The idea of selfish genes, which stick around even if they do no obvious good for the individual carrying them, has some new evidence to back it up. A particularly vicious set of such genes has been found in red fire ants, which apparently kill members of their nest to ensure that one form of these genes is passed on. The finding could have a payoff, too: Isolating the proteins coded by these genes might lead to an effective pesticide against the stinging pests, which torment livestock and people in the southern United States.
The unusual genes appear to fit the profile of a so-called green-beard gene, in which a distinctive trait (for example, a hypothetical green beard) prompts the gene's carriers to help each other, thereby increasing the odds that the gene will be passed to the next generation. Real-life examples, however, have been hard to find, and some geneticists have doubted their existence.
While studying the genetics of fire ants in Georgia, evolutionary ecologists Laurent Keller of the University of Lausanne, Switzerland, and Kenneth Ross of the University of Georgia, Athens, found that in ant colonies with several queens, all the queens were heterozygous--carrying two different versions of a gene--for a group of genes called Gp-9. The researchers next found that workers and queens carrying two copies of the recessive Gp-9 genes died soon after hatching. The other extreme was lethal as well: Queens with two copies of the dominant Gp-9 genes were attacked and killed by worker ants before they could lay eggs.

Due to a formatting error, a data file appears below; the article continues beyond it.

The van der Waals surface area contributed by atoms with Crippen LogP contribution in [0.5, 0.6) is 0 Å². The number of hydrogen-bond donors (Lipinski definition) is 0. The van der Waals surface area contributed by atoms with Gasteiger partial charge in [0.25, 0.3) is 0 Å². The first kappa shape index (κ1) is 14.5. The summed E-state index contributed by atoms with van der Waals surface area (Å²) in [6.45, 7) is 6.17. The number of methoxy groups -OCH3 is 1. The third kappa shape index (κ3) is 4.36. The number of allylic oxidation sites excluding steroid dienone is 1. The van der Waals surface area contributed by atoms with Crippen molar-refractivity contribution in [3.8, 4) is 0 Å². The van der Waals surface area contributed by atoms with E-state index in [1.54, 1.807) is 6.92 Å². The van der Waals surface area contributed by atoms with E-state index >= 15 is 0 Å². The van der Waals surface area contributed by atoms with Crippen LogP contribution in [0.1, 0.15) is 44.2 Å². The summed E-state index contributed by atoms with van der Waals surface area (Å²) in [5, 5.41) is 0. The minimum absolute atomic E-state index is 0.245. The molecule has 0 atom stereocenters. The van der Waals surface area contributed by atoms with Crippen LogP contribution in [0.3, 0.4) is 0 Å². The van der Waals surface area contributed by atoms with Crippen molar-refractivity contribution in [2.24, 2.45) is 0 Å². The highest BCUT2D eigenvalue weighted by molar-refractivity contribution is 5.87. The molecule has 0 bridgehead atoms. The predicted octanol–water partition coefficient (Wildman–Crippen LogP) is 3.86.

Keller and Ross found that it is mostly heterozygous workers, bearing one copy each of the dominant and the recessive genes, that kill the dominant-only queens--thus ensuring that the recessive genes are passed on to the next generation. Dominant-only workers are not attacked, but neither do they lay eggs. It's a mystery what the Gp-9 proteins do. Ants with various Gp-9 combos may be flagged by a distinctive odor--when the scientists rubbed workers on the abdomen and thorax of a dominant-only queen, the workers were attacked too.
Although the green-beard hypothesis had "generally been dismissed" as too complicated to be probable, says evolutionary biologist David Haig of Harvard University, the fire ant research suggests the concept is "perhaps simpler than we thought." Keller says he hopes the finding might be put to practical use: If the scientists could isolate the signal that provokes the attack, he says, it might be used to inspire devastating civil wars in ant colonies.